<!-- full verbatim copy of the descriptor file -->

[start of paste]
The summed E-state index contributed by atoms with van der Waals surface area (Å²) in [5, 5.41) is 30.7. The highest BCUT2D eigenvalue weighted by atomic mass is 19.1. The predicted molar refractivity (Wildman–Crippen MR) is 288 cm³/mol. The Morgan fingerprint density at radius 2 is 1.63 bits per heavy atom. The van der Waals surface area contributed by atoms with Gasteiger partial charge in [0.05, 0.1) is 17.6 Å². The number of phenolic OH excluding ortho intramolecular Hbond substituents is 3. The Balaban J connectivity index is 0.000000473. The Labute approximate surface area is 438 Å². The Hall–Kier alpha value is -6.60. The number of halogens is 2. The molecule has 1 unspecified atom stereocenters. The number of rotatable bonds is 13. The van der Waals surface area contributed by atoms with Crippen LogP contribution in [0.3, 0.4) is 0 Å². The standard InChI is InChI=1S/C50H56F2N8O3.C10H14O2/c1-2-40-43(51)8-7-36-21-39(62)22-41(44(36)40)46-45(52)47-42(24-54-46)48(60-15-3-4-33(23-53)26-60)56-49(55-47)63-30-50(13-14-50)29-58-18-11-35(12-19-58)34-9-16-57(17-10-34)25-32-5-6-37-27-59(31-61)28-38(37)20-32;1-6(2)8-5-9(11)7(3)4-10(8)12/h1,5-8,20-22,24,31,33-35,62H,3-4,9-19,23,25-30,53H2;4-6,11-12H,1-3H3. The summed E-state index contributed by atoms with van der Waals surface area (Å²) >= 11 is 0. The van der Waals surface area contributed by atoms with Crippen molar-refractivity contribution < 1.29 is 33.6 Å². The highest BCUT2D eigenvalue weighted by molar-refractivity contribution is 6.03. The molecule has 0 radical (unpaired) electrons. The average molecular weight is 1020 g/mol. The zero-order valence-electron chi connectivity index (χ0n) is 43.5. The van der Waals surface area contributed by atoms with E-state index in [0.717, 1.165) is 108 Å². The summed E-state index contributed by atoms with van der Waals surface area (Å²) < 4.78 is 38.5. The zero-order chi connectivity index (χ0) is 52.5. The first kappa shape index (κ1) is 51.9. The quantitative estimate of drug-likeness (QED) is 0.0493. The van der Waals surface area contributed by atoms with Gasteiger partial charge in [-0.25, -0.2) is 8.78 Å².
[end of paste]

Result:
The summed E-state index contributed by atoms with van der Waals surface area (Å²) in [5, 5.41) is 30.7. The highest BCUT2D eigenvalue weighted by atomic mass is 19.1. The predicted molar refractivity (Wildman–Crippen MR) is 288 cm³/mol. The Morgan fingerprint density at radius 2 is 1.63 bits per heavy atom. The van der Waals surface area contributed by atoms with Gasteiger partial charge in [0.05, 0.1) is 17.6 Å². The number of phenolic OH excluding ortho intramolecular Hbond substituents is 3. The Balaban J connectivity index is 0.000000473. The Labute approximate surface area is 438 Å². The Hall–Kier alpha value is -6.60. The number of halogens is 2. The molecule has 1 unspecified atom stereocenters. The number of rotatable bonds is 13. The van der Waals surface area contributed by atoms with Crippen LogP contribution in [0.3, 0.4) is 0 Å². The standard InChI is InChI=1S/C50H56F2N8O3.C10H14O2/c1-2-40-43(51)8-7-36-21-39(62)22-41(44(36)40)46-45(52)47-42(24-54-46)48(60-15-3-4-33(23-53)26-60)56-49(55-47)63-30-50(13-14-50)29-58-18-11-35(12-19-58)34-9-16-57(17-10-34)25-32-5-6-37-27-59(31-61)28-38(37)20-32;1-6(2)8-5-9(11)7(3)4-10(8)12/h1,5-8,20-22,24,31,33-35,62H,3-4,9-19,23,25-30,53H2;4-6,11-12H,1-3H3. The summed E-state index contributed by atoms with van der Waals surface area (Å²) >= 11 is 0. The van der Waals surface area contributed by atoms with Crippen molar-refractivity contribution < 1.29 is 33.6 Å². The highest BCUT2D eigenvalue weighted by molar-refractivity contribution is 6.03. The molecule has 0 radical (unpaired) electrons. The average molecular weight is 1020 g/mol. The zero-order valence-electron chi connectivity index (χ0n) is 43.5. The van der Waals surface area contributed by atoms with E-state index in [0.717, 1.165) is 108 Å². The summed E-state index contributed by atoms with van der Waals surface area (Å²) < 4.78 is 38.5. The zero-order chi connectivity index (χ0) is 52.5. The first kappa shape index (κ1) is 51.9. The quantitative estimate of drug-likeness (QED) is 0.0493. The van der Waals surface area contributed by atoms with Gasteiger partial charge in [-0.25, -0.2) is 8.78 Å².